Canon has made it very clear that the R5 is not intended as a primary "A" camera for productions that require extended shooting intervals. It's meant to be a supplemental camera in such scenarios, for use as a "B" roll camera (which doesn't need to be able to record indefinitely), or as a specialized slow motion/special effects camera (which, again, does not require being able to record indefinitely), or as one for shots with tight space constraints (which again don't normally last for extended time periods).
 

RayValdez360

Soon to be the greatest.
Jun 6, 2012
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The 7D had similar heating issues when it was used as a video production camera. Production companies dealt with it by keeping multiple copies (3-4) of the body in rotation. In production environments under "hot lights', even the 5D Mark II had to be rotated using multiple bodies when used as a primary production camera (such as with some episodes of the TV series "House").

Canon is known for reliably delivering what they promise. They've always been more up front about what limitations their cameras may have in specific scenarios, and such cameras almost always deliver more than Canon promises in such scenarios, not less.

Canon has made it very clear that the R5 is not intended as a primary "A" camera for productions that require extended shooting intervals. It's meant to be a supplemental camera in such scenarios, for use as a "B" roll camera (which doesn't need to be able to record indefinitely), or as a specialized slow motion/special effects camera (which, again, does not require being able to record indefinitely), or as one for shots with tight space constraints (which again don't normally last for extended time periods).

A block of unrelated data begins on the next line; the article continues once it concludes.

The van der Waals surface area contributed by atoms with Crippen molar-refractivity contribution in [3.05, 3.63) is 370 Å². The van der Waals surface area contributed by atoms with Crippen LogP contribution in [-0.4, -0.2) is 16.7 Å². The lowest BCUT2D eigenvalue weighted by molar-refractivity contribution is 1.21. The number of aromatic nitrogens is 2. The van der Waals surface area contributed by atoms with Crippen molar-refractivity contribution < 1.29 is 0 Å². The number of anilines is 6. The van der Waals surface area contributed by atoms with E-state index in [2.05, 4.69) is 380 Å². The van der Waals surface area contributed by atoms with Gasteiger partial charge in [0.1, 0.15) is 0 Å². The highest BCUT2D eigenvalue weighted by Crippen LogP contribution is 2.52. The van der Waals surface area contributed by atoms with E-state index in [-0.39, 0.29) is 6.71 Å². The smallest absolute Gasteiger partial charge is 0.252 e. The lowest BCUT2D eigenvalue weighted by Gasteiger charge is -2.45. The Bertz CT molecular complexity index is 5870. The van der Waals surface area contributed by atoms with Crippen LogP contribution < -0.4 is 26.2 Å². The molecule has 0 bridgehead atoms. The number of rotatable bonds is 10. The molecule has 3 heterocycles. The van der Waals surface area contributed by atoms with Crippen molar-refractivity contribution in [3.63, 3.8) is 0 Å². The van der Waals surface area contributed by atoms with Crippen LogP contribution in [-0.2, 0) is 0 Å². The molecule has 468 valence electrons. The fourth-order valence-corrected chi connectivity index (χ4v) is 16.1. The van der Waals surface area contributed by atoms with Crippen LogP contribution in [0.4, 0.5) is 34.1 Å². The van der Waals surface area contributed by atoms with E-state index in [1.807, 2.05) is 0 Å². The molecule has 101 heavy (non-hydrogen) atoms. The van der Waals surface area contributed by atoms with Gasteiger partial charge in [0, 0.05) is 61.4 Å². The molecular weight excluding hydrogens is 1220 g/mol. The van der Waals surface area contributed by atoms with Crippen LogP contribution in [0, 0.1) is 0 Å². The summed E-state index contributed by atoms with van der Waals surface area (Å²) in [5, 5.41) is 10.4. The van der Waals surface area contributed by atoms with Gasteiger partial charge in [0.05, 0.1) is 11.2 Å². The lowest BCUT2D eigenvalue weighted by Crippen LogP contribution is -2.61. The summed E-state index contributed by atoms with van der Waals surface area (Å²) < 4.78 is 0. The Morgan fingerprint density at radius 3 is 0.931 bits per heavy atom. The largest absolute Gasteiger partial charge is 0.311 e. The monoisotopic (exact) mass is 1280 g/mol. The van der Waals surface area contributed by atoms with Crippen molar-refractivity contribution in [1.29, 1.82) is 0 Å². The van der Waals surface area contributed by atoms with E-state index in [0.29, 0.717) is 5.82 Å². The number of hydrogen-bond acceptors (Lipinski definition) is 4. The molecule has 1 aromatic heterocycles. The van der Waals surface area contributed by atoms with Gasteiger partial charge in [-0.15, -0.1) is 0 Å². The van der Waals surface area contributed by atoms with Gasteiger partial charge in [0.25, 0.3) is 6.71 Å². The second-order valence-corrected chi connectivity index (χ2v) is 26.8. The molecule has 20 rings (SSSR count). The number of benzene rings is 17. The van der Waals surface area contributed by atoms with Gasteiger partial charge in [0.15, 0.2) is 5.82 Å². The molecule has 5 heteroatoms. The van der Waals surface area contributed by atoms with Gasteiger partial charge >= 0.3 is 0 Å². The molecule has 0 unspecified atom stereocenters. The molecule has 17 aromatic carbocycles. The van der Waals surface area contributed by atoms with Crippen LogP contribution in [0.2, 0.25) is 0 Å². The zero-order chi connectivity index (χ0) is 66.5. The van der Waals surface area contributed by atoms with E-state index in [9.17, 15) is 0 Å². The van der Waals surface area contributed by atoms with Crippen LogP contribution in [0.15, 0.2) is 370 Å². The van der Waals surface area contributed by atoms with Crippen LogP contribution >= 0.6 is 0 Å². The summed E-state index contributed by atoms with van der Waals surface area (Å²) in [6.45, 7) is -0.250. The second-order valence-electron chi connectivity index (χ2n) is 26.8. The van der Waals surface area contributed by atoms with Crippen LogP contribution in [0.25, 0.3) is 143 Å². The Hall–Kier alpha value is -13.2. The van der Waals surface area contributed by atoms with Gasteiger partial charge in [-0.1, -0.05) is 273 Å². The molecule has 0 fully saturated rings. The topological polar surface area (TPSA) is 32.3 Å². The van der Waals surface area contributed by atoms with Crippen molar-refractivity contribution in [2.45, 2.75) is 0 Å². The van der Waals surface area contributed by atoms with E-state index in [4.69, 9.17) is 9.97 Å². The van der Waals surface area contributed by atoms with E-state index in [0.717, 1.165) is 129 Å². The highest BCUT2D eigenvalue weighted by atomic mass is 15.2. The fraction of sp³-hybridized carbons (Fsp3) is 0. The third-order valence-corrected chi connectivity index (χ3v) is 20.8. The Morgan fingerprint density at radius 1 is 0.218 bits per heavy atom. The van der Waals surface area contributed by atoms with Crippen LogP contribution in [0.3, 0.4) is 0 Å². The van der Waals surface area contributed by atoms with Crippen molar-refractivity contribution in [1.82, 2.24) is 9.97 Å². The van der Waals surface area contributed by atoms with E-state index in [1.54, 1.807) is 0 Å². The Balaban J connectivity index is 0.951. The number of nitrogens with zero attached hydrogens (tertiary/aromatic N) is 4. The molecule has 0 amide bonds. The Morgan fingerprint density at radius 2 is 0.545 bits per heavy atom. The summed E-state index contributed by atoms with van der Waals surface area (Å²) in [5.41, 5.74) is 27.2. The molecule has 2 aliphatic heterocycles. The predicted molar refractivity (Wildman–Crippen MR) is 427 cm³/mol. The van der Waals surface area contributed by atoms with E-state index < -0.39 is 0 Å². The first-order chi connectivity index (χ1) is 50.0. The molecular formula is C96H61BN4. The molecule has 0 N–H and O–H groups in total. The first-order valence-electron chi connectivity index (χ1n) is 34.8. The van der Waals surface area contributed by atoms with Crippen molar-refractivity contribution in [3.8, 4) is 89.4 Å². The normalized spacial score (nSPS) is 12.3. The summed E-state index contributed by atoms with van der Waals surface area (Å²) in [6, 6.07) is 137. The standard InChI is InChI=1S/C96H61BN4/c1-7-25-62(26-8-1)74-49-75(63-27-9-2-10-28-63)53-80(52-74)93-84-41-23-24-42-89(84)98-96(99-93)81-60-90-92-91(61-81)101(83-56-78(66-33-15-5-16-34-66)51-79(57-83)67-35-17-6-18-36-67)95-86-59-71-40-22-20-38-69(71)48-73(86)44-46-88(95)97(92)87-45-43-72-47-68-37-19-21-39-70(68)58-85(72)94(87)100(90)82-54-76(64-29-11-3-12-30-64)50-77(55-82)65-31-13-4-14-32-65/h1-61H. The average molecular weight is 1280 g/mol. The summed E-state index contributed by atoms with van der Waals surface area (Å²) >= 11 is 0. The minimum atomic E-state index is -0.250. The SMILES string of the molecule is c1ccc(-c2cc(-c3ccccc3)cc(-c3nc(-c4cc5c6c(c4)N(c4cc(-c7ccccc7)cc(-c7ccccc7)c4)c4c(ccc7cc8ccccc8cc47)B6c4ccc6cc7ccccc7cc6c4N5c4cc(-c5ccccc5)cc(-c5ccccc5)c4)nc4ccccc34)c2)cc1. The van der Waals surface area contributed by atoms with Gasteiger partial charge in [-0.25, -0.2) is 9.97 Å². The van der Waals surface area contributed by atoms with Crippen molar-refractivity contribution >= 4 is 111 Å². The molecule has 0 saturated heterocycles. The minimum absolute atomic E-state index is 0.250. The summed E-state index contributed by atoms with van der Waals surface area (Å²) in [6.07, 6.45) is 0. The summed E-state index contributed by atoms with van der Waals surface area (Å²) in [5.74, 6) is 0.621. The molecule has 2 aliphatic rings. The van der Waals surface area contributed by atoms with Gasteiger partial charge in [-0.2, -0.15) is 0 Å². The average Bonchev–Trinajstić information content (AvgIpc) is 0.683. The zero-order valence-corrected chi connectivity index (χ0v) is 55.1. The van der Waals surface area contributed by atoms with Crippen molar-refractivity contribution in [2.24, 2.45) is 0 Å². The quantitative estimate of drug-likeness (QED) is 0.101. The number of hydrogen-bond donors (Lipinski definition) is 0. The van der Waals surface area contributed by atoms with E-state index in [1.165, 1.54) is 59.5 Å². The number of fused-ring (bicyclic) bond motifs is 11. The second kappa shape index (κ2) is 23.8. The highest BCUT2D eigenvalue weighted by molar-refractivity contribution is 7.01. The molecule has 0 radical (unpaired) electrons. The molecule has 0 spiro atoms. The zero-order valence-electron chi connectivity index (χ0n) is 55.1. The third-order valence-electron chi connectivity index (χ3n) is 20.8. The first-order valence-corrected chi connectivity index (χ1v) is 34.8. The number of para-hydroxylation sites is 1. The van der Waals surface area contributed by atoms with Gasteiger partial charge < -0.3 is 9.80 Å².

7D is like a dinosaur now. Cameras overheating in 2020 forward man. Really? If it was just the 8K, thats fine, but every mode outside of the usual modes the cameras been had. 4k 60 overheating?
 
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Michael Clark

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7D is like a dinosaur now. Cameras overheating in 2020 forward man. Really? If it was just the 8K, thats fine, but every mode outside of the usual modes the cameras been had. 4k 60 overheating?